If you want to experiment, I think this is easiest on a begonia like the Rex. If you look at the leaf you’ll notice it has veins running from the point where the stem and leaf join and in many cases the leaf will have a mid-rib (very obvious in the Cape primrose) running from the base to the tip of the leaf. When sections of these leaves are property cut and the edges treated with a liquid or powdered form of a rooting hormone, roots are stimulated to grow along the cut followed by the somewhat miraculous development of a new plant.

In Nancy’s case all I had to work with was a single leaf, but I was able to cut that leaf into four sections. I treated each section edge where I’d made a cut with a powdered rooting hormone of 0.1 percent IBA (indol-3 butyric acid) using an artist’s (small) camel hair brush and dusting the exposed edges only with the hormone. Only use 0.1 percent IBA as the stronger types are used for woodier plants.

I had already moistened some peat-based, non-fertilizer potting soil and put it in a small take-out food container that has a translucent top. The same kind I’ve suggested you use for germination of small amounts of seeds. High humidity is critical in this type of propagation, thus the need for the container top, and the soil needs to be moist but not saturated as no water will be added for several weeks.

The hormone-treated leaf sections are then placed on the soil and then gently pressed to the soil without damaging the leaf. Leave a tag or note on the cover with the date you started. Before the cover or dome goes over the tray, the leaf sections need to be gently misted. You can use a spray bottle but the keyword is “gently.” The leaf or leaf sections should have a slight film of moisture on them but not be saturated.

Now, just wait. The covered tray should be in an area where there is no AC blowing on it and where it’s light — but the sun should never hit the tray or it will cook. Nancy’s tray stayed in her kitchen where she gets early morning sun but the sun never hit the tray. A soil temperature of 70 to 75 degrees is perfect if you can work that out. We didn’t.

Nancy’s tears of sorrow now turned to tears of rejoice, but I cautioned her: “This might work, but it may have been too late. Let’s see.”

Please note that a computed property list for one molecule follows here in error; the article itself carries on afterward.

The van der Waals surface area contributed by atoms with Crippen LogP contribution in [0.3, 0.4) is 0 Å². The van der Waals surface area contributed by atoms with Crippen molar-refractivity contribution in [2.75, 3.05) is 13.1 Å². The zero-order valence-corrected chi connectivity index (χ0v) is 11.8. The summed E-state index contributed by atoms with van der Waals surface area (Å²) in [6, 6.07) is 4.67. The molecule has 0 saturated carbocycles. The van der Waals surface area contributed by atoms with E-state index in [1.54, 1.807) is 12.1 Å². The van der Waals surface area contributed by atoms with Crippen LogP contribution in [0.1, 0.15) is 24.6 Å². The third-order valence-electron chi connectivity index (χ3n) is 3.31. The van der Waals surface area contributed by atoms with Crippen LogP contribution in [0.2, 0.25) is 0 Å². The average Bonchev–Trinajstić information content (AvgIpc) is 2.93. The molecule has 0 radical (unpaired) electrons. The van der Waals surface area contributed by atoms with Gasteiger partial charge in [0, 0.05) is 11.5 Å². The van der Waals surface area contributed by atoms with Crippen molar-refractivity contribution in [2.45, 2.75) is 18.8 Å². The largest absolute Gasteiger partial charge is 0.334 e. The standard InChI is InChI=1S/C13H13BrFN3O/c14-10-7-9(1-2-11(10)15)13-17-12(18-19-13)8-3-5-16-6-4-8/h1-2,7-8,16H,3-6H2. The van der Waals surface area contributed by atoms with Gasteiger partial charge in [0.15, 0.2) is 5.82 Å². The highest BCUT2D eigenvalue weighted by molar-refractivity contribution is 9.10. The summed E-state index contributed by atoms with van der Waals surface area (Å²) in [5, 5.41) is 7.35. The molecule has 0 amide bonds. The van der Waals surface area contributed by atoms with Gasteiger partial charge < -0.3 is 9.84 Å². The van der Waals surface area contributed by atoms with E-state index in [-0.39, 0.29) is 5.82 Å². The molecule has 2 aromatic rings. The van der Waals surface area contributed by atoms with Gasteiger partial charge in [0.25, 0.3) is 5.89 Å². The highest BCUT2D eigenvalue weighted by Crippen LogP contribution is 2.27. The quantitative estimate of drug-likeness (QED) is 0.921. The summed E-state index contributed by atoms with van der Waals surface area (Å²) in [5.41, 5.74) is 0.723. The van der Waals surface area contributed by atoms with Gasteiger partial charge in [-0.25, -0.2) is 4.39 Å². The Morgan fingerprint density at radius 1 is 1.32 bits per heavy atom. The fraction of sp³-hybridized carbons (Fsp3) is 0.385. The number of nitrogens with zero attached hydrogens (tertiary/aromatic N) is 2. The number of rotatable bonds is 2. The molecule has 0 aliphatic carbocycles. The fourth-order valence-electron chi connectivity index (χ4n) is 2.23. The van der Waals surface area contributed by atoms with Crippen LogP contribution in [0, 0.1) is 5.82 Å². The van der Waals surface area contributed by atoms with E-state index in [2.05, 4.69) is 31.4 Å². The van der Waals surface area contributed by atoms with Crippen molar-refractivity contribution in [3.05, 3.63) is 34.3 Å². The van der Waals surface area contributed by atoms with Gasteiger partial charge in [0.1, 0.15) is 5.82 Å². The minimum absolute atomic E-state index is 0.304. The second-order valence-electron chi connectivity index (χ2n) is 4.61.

Weeks went by, and I got no answer to my text questions, “How’s the begonia?” Then late in May I called and asked if I could come over and take a look. To my delight there was no mold or fungus, and three of the four leaf sections looked fine. Actually, one of them had a small new begonia growing from the cut area of the leaf. Nancy insisted that it wasn’t there two days earlier when she checked, but this was really a few weeks of new growth. It didn’t matter though; we had succeeded. Nancy was again in tears, but this time they were tears of joy.

We just potted up the new begonia, and Yanko’s legacy plant is now renewed. The plant is no more than an inch in diameter and will have to be tended to carefully for several weeks, but by the end of the summer it should again be a great and colorful houseplant — with memories.

Leaf cuttings and several variations can work on a number of houseplants. These include African violets, Gloxinias, Streptocarpus, Peperomias and many of the succulents, including the Sansevierias and jade plants. Each plant may have its own idiosyncrasies, but most are very simple and in some cases, like the jade plant, all you need is a leaf and some moist sand, but not from the beach. If you start now, you should have a respectable-size potted plant by early next fall.

One plant to experiment with is the Streptocarpus. One leaf, about 2 inches wide and 6 inches long, can yield a dozen or so new plantlets, each of which is an identical clone of the parent and will bloom in about nine months from the new plant emerging. The new plants show up on the margins of the cut leaf, and when about a half inch wide they can be severed and potted into a 4-inch clay pot or smaller.

And while you’re at it, read up on cane plants like your Dracaenas and Dieffenbachias. This is the prime time for propagating these as well. A cane from a tall and leggy Dieffenbachia can be split along its length. The exposed cane is treated with 0.1 percent IBA then laid horizontally (split facing down) on damp sand or potting soil. If the soil is kept warm the cane will root and every dormant bud along the cane will develop into a new plant. When the young plant is large enough to handle, simply cut that section of the cane and pot up the new plant in a small pot.

For the Dracaenas, just take a piece of cane about 6 to 10 inches long, treat the cane ends with IBA and lay the cane horizontally on damp sand or potting soil. Keep it in bright light with the soil moist but not dripping wet and during the summer dormant buds along the cane can emerge as new plants. Cut the new plants and pot them up just like the Dieffenbachia.

It can take some practice, but as you master the techniques you’ll get a great deal of satisfaction in the new plants you can create. And it’s very, very inexpensive. Give it a try and let me know how you make out. Keep growing.